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The Exquisite Brain Pleasures of Cooperation



More Fun than Fight or Flight

From our June 2003 issue.

Altruism, while rare in the animal kingdom, shows up in humans as young as age two — something of a biological mystery. But now brain scientists at Emory University are beginning to understand why people happily do good for others, sometimes at their own expense. It turns out that our altruistic drive to cooperate is connected to one of the brain's great pleasure centers. Choosing to be cooperative rather than greedy lights up the brain with joy.

The data, published in Neuron, July 18,2002, come from a study of 18 pairs of women who played a version of the classic game "Prisoner's Dilemma" while one of the pair was inside a brain-imaging scanner. The game is complex, but in a nutshell, it challenges each player to either cooperate with, or betray, the other.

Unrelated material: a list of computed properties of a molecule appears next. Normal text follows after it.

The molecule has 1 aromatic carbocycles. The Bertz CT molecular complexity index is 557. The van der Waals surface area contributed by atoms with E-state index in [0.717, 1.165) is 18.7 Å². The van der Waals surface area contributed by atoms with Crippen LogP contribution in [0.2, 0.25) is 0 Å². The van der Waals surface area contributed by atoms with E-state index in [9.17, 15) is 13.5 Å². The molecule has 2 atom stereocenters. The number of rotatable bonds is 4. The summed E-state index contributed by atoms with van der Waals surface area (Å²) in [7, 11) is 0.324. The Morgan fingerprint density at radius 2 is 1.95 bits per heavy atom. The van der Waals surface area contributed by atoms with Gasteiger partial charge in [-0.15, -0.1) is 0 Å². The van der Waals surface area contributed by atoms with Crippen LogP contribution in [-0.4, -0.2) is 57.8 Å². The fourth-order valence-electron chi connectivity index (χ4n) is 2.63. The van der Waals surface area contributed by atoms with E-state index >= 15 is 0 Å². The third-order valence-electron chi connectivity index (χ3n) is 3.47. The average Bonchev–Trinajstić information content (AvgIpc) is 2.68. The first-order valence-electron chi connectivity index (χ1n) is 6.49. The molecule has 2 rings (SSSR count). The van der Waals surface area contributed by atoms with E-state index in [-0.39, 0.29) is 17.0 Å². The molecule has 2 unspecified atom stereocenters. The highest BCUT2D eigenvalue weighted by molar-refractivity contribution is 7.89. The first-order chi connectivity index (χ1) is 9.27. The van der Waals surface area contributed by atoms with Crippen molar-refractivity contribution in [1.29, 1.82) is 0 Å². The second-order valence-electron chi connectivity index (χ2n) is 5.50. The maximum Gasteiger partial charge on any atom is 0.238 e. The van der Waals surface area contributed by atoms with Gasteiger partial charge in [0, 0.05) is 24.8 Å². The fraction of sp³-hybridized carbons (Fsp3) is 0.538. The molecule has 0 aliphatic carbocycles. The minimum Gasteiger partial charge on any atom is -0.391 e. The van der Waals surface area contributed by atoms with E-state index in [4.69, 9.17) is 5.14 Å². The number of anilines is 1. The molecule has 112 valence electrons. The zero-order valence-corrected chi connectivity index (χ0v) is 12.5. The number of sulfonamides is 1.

What proved fascinating was the brain activity during cooperation. Cooperation, especially when reciprocated, activated an area of the brain rich in dopamine, the chemical that produces the pleasurable sensation activated by certain drugs and other addictive behaviors.

To put this in perspective, in another classic study, rats would continue to push a bar that caused stimulation of the same area of the brain while they happily starved to death. The biological root of altruism may be that it taps into a pleasure to die for.

Stephen Kiesling is a former Olympic rower, cocreator of the Nike Cross Training System, and editor at large of Spirituality & Health. A 35th anniversary edition of The Shell Game: Reflections on Rowing and the Pursuit of Excellence has just been published.

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